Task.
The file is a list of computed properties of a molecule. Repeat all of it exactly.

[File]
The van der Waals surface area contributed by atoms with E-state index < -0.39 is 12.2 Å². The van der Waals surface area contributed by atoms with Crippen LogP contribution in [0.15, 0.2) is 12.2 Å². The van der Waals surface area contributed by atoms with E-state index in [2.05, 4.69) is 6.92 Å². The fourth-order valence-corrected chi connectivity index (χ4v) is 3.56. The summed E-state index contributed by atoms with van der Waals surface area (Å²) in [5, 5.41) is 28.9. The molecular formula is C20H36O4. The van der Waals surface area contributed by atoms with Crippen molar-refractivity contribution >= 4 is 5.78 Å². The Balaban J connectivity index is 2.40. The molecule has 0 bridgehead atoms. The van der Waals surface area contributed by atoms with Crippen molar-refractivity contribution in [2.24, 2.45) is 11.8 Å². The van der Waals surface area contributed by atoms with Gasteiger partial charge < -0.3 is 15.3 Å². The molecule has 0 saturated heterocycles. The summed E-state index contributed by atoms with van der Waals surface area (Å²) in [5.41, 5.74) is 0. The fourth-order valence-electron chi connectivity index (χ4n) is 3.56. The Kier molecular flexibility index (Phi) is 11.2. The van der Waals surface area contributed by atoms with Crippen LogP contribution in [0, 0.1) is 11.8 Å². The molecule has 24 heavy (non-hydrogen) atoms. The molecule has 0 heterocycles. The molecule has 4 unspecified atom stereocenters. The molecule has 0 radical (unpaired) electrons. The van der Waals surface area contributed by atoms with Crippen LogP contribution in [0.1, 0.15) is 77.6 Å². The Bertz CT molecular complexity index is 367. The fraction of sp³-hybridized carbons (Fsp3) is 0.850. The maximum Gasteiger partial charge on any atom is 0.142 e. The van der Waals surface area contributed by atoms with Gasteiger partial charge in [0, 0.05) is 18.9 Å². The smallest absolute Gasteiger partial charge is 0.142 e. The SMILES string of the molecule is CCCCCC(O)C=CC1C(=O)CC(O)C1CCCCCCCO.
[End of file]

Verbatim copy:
The van der Waals surface area contributed by atoms with E-state index < -0.39 is 12.2 Å². The van der Waals surface area contributed by atoms with Crippen LogP contribution in [0.15, 0.2) is 12.2 Å². The van der Waals surface area contributed by atoms with E-state index in [2.05, 4.69) is 6.92 Å². The fourth-order valence-corrected chi connectivity index (χ4v) is 3.56. The summed E-state index contributed by atoms with van der Waals surface area (Å²) in [5, 5.41) is 28.9. The molecular formula is C20H36O4. The van der Waals surface area contributed by atoms with Crippen molar-refractivity contribution >= 4 is 5.78 Å². The Balaban J connectivity index is 2.40. The molecule has 0 bridgehead atoms. The van der Waals surface area contributed by atoms with Crippen molar-refractivity contribution in [2.24, 2.45) is 11.8 Å². The van der Waals surface area contributed by atoms with Gasteiger partial charge < -0.3 is 15.3 Å². The molecule has 0 saturated heterocycles. The summed E-state index contributed by atoms with van der Waals surface area (Å²) in [5.41, 5.74) is 0. The fourth-order valence-electron chi connectivity index (χ4n) is 3.56. The Kier molecular flexibility index (Phi) is 11.2. The van der Waals surface area contributed by atoms with Crippen LogP contribution in [0, 0.1) is 11.8 Å². The molecule has 24 heavy (non-hydrogen) atoms. The molecule has 0 heterocycles. The molecule has 4 unspecified atom stereocenters. The molecule has 0 radical (unpaired) electrons. The van der Waals surface area contributed by atoms with Crippen LogP contribution in [0.1, 0.15) is 77.6 Å². The Bertz CT molecular complexity index is 367. The fraction of sp³-hybridized carbons (Fsp3) is 0.850. The maximum Gasteiger partial charge on any atom is 0.142 e. The van der Waals surface area contributed by atoms with Gasteiger partial charge in [0, 0.05) is 18.9 Å². The smallest absolute Gasteiger partial charge is 0.142 e. The SMILES string of the molecule is CCCCCC(O)C=CC1C(=O)CC(O)C1CCCCCCCO.